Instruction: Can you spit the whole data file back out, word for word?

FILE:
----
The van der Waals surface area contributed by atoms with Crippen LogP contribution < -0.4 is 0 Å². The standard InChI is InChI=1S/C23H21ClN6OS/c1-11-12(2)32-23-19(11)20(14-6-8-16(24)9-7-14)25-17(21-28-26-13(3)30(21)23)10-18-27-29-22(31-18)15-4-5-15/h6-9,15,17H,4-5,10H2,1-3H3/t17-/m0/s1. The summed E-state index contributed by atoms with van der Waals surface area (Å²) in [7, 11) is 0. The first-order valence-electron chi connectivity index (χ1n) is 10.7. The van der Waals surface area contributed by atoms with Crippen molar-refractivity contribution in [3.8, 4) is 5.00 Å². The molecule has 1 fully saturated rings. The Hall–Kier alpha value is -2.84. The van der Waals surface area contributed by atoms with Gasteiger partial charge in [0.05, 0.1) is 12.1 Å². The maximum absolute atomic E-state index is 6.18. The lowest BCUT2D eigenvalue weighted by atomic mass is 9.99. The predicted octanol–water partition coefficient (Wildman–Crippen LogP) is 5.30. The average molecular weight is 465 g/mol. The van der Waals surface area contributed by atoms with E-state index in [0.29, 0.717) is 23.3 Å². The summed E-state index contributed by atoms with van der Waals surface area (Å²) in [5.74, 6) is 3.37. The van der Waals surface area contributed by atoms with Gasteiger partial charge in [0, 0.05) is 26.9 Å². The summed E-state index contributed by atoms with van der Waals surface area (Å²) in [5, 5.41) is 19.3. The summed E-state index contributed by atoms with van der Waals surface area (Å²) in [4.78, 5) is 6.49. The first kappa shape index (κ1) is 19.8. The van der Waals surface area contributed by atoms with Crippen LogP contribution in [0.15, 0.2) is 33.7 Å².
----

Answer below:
The van der Waals surface area contributed by atoms with Crippen LogP contribution < -0.4 is 0 Å². The standard InChI is InChI=1S/C23H21ClN6OS/c1-11-12(2)32-23-19(11)20(14-6-8-16(24)9-7-14)25-17(21-28-26-13(3)30(21)23)10-18-27-29-22(31-18)15-4-5-15/h6-9,15,17H,4-5,10H2,1-3H3/t17-/m0/s1. The summed E-state index contributed by atoms with van der Waals surface area (Å²) in [7, 11) is 0. The first-order valence-electron chi connectivity index (χ1n) is 10.7. The van der Waals surface area contributed by atoms with Crippen molar-refractivity contribution in [3.8, 4) is 5.00 Å². The molecule has 1 fully saturated rings. The Hall–Kier alpha value is -2.84. The van der Waals surface area contributed by atoms with Gasteiger partial charge in [0.05, 0.1) is 12.1 Å². The maximum absolute atomic E-state index is 6.18. The lowest BCUT2D eigenvalue weighted by atomic mass is 9.99. The predicted octanol–water partition coefficient (Wildman–Crippen LogP) is 5.30. The average molecular weight is 465 g/mol. The van der Waals surface area contributed by atoms with E-state index in [0.29, 0.717) is 23.3 Å². The summed E-state index contributed by atoms with van der Waals surface area (Å²) in [5.74, 6) is 3.37. The van der Waals surface area contributed by atoms with Gasteiger partial charge in [0, 0.05) is 26.9 Å². The summed E-state index contributed by atoms with van der Waals surface area (Å²) in [5, 5.41) is 19.3. The summed E-state index contributed by atoms with van der Waals surface area (Å²) in [4.78, 5) is 6.49. The first kappa shape index (κ1) is 19.8. The van der Waals surface area contributed by atoms with Crippen LogP contribution in [0.15, 0.2) is 33.7 Å².